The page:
08. Gibbes Battery 1780

American Memory Collection, Library of Congress http://memory.loc.gov/ammem/index.html
March 2, 1780. Proclamation of John Rutledge, Governor of South Carolina

Named for its location near William Gibbes' wharf, Gibbes Battery was one in a belt of waterfront fortifications "formed of earth and palmetto wood, judiciously placed and mounted with heavy cannon.” These defensive works were constructed early in 1780, when Charleston awaited the British attack.

Between February and April 1780, Archibald Gamble was a manager on the public works, improving the defensive line facing the Ashley River. From the "French Battery on Gibbs Wharf" to the Sugar House Battery on Savage's Green, his men cut a wet ditch 12' wide with a regular glacis [a slope in front of the fortification], and a range of oblique pickets in front of the old line. 

General William Moultrie detailed the number of cannon and other guns in Charleston's batteries on the day of surrender, May 12, 1780. In ten waterfront fortifications were ninety-five guns, seven of them at Gibbs Wharf. 

Borick, Carl P. A Gallant Defense, The Siege of Charleston, 1780. University of South Carolina Press, 2003.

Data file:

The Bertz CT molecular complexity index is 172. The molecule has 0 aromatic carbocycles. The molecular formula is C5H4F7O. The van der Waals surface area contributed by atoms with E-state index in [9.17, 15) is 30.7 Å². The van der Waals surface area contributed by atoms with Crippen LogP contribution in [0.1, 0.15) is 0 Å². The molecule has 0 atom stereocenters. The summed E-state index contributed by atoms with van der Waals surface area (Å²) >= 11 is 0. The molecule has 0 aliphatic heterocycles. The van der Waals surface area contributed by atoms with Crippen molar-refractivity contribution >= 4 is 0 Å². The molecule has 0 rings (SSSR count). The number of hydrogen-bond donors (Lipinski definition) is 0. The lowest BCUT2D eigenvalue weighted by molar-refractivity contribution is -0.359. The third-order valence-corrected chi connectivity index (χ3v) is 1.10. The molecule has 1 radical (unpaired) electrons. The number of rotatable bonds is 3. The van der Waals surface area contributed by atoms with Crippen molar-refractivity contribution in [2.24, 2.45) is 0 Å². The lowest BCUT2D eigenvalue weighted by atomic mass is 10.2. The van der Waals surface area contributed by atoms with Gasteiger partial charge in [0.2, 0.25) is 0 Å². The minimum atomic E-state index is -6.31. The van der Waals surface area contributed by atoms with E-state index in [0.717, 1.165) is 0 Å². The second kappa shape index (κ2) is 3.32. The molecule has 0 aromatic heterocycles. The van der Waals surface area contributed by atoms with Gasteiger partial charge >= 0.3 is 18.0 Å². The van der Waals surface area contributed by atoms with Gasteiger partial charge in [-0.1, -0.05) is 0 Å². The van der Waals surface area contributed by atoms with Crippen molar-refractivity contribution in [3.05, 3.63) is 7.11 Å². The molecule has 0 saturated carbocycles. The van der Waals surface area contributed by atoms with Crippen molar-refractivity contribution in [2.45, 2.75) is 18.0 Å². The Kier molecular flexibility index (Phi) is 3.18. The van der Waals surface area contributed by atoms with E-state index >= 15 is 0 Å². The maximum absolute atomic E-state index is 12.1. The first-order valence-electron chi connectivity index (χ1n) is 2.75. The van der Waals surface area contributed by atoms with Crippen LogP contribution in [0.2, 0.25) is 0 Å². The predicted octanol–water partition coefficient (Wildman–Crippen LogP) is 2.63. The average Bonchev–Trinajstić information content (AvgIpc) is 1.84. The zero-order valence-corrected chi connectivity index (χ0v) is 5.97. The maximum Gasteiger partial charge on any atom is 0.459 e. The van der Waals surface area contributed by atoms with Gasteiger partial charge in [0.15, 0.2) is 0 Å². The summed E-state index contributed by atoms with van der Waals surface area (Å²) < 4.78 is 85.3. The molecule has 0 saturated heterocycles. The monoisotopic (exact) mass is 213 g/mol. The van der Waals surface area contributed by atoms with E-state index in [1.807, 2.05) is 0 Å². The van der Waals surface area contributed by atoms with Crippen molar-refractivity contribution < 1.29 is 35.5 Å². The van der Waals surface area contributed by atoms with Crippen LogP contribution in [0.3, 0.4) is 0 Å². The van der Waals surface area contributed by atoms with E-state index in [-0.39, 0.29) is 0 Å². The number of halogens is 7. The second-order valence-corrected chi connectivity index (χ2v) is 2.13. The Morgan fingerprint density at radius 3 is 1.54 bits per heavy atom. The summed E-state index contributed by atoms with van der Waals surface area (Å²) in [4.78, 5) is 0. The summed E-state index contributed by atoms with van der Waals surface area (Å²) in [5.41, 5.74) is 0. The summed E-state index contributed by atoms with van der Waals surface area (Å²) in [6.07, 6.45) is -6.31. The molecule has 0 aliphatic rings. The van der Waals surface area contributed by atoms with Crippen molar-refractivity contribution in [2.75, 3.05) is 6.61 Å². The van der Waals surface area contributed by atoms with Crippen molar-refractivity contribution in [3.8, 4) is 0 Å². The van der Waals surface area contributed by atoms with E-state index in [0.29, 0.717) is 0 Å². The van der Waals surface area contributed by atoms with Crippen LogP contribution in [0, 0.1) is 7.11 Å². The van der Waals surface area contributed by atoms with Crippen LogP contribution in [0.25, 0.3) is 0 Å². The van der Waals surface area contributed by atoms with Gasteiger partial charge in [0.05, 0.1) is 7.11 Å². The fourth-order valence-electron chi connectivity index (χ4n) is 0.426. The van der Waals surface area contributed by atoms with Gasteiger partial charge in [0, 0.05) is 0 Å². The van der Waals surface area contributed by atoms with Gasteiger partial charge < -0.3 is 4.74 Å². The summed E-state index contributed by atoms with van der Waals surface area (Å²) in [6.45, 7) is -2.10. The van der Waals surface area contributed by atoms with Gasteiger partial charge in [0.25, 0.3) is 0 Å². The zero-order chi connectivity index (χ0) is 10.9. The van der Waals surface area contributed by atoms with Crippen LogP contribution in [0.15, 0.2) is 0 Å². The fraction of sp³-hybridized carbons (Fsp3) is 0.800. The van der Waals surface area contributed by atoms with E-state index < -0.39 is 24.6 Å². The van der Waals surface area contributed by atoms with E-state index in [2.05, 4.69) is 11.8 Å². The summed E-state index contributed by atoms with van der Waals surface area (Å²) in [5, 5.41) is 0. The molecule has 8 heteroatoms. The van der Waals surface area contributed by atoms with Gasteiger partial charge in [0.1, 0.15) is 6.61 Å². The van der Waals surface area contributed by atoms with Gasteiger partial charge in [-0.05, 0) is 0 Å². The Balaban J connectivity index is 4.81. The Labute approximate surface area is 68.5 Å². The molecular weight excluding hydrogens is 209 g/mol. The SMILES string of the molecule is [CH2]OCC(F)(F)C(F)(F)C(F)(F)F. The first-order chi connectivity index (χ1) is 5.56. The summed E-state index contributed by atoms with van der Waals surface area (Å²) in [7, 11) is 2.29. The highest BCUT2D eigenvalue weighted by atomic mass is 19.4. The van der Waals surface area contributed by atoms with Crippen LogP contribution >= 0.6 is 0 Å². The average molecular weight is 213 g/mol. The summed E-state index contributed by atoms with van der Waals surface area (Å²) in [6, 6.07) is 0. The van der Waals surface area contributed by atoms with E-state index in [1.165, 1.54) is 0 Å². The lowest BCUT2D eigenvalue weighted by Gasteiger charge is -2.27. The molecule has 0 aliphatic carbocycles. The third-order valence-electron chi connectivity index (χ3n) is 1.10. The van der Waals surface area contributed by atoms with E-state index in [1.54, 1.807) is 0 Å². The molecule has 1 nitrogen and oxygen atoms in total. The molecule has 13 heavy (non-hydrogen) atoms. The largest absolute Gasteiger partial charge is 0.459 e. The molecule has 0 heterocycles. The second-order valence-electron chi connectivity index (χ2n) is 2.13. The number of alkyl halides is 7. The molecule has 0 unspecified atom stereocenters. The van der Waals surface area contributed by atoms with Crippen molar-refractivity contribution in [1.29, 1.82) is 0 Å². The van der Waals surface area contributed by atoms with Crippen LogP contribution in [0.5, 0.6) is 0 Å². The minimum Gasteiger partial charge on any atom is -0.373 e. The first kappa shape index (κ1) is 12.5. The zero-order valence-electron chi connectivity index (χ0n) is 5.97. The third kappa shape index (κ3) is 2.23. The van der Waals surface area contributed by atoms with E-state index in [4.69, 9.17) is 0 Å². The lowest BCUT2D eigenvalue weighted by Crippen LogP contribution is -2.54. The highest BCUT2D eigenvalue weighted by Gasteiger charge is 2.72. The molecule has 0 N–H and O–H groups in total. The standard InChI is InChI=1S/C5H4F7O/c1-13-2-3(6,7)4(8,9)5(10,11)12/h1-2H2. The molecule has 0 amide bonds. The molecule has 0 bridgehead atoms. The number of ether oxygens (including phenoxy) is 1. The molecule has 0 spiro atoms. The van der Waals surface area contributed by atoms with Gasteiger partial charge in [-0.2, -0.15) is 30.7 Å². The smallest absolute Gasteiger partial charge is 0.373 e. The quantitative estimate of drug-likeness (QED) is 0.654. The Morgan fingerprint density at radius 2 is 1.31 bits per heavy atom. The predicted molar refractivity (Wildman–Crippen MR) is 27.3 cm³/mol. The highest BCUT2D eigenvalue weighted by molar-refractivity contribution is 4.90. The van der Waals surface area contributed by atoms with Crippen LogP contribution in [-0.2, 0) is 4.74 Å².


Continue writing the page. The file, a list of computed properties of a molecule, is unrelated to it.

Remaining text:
DeSaussure, Wilmot G. "An Account of the Siege of Charleston, South Carolina, in 1780." City of Charleston Yearbook, 1884.  
Moultrie, William. "A Return of the Number of Cannon &c. in Charlestown, at the Surrender, on the Twelfth of May, 1780, in the Batteries." Memoirs of the American Revolution. New York, 1802; rep. ed. Arno Press, 1968.
"The Siege of Charleston, 1780." Appendix to City of Charleston Yearbook, 1897. 

“Sketch of Operations Before Charlestown Copied from Sir Henry Clinton’s Map, 1780.” Courtesy of Alabama Maps http://alabamamaps.ua.edu
Gibbes Battery.
Source: Edmund Petrie, Ichnography of Charleston, South Carolina. London, Phoenix Fire Company, 1788. American Memory, Library of Congress http://memory.loc.gov/
Location of Gibbes Battery in 1788.